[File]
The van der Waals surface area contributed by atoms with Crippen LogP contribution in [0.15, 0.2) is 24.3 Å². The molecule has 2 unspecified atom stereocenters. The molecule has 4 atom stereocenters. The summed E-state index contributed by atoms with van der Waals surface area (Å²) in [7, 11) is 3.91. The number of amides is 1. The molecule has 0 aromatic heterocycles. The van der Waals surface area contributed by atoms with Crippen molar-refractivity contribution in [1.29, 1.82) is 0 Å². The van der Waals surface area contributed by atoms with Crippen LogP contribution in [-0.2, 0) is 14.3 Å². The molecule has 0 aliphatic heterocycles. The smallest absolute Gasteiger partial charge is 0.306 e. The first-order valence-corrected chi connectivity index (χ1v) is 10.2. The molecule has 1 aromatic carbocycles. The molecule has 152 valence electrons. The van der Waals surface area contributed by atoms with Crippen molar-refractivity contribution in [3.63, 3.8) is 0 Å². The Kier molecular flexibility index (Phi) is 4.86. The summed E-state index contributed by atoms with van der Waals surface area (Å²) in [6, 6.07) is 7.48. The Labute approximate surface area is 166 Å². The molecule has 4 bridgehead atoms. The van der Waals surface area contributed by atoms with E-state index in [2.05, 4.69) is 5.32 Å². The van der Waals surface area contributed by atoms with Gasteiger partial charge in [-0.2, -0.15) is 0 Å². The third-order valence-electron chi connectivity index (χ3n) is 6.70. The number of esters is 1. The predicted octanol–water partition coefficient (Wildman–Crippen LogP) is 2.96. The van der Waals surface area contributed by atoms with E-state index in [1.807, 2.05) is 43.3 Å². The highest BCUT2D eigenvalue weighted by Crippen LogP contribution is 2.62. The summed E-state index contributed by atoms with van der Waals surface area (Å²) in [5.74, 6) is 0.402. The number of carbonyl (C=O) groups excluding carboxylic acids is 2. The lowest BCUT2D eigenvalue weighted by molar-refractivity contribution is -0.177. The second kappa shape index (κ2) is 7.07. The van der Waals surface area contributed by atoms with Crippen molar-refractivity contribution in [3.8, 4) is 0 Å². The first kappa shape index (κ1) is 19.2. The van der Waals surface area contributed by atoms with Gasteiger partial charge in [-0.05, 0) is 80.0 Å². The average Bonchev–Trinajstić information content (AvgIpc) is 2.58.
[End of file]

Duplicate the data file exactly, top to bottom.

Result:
The van der Waals surface area contributed by atoms with Crippen LogP contribution in [0.15, 0.2) is 24.3 Å². The molecule has 2 unspecified atom stereocenters. The molecule has 4 atom stereocenters. The summed E-state index contributed by atoms with van der Waals surface area (Å²) in [7, 11) is 3.91. The number of amides is 1. The molecule has 0 aromatic heterocycles. The van der Waals surface area contributed by atoms with Crippen molar-refractivity contribution in [1.29, 1.82) is 0 Å². The van der Waals surface area contributed by atoms with Crippen LogP contribution in [-0.2, 0) is 14.3 Å². The molecule has 0 aliphatic heterocycles. The smallest absolute Gasteiger partial charge is 0.306 e. The first-order valence-corrected chi connectivity index (χ1v) is 10.2. The molecule has 1 aromatic carbocycles. The molecule has 152 valence electrons. The van der Waals surface area contributed by atoms with Crippen molar-refractivity contribution in [3.63, 3.8) is 0 Å². The Kier molecular flexibility index (Phi) is 4.86. The summed E-state index contributed by atoms with van der Waals surface area (Å²) in [6, 6.07) is 7.48. The Labute approximate surface area is 166 Å². The molecule has 4 bridgehead atoms. The van der Waals surface area contributed by atoms with E-state index in [2.05, 4.69) is 5.32 Å². The van der Waals surface area contributed by atoms with Gasteiger partial charge in [-0.2, -0.15) is 0 Å². The third-order valence-electron chi connectivity index (χ3n) is 6.70. The number of esters is 1. The predicted octanol–water partition coefficient (Wildman–Crippen LogP) is 2.96. The van der Waals surface area contributed by atoms with E-state index in [1.807, 2.05) is 43.3 Å². The highest BCUT2D eigenvalue weighted by Crippen LogP contribution is 2.62. The summed E-state index contributed by atoms with van der Waals surface area (Å²) in [5.74, 6) is 0.402. The number of carbonyl (C=O) groups excluding carboxylic acids is 2. The lowest BCUT2D eigenvalue weighted by molar-refractivity contribution is -0.177. The second kappa shape index (κ2) is 7.07. The van der Waals surface area contributed by atoms with Crippen molar-refractivity contribution in [3.8, 4) is 0 Å². The first kappa shape index (κ1) is 19.2. The van der Waals surface area contributed by atoms with Gasteiger partial charge in [-0.05, 0) is 80.0 Å². The average Bonchev–Trinajstić information content (AvgIpc) is 2.58.